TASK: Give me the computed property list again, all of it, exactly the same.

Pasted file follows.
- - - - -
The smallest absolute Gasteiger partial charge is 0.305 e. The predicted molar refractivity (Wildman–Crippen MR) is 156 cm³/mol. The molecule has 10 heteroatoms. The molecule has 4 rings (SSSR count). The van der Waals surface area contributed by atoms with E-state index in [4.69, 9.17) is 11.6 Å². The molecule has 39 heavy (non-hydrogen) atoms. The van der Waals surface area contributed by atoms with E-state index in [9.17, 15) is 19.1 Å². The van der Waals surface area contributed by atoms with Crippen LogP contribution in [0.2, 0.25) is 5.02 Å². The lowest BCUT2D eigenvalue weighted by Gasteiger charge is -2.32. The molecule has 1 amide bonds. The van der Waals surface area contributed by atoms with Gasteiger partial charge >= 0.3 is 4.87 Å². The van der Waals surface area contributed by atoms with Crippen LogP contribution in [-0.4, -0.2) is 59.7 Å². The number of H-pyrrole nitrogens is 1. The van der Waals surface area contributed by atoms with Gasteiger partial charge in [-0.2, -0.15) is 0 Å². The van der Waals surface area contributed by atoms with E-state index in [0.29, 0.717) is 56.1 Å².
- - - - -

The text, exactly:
The smallest absolute Gasteiger partial charge is 0.305 e. The predicted molar refractivity (Wildman–Crippen MR) is 156 cm³/mol. The molecule has 10 heteroatoms. The molecule has 4 rings (SSSR count). The van der Waals surface area contributed by atoms with E-state index in [4.69, 9.17) is 11.6 Å². The molecule has 39 heavy (non-hydrogen) atoms. The van der Waals surface area contributed by atoms with E-state index in [9.17, 15) is 19.1 Å². The van der Waals surface area contributed by atoms with Crippen LogP contribution in [0.2, 0.25) is 5.02 Å². The lowest BCUT2D eigenvalue weighted by Gasteiger charge is -2.32. The molecule has 1 amide bonds. The van der Waals surface area contributed by atoms with Gasteiger partial charge >= 0.3 is 4.87 Å². The van der Waals surface area contributed by atoms with Crippen LogP contribution in [-0.4, -0.2) is 59.7 Å². The number of H-pyrrole nitrogens is 1. The van der Waals surface area contributed by atoms with Gasteiger partial charge in [-0.2, -0.15) is 0 Å². The van der Waals surface area contributed by atoms with E-state index in [0.29, 0.717) is 56.1 Å².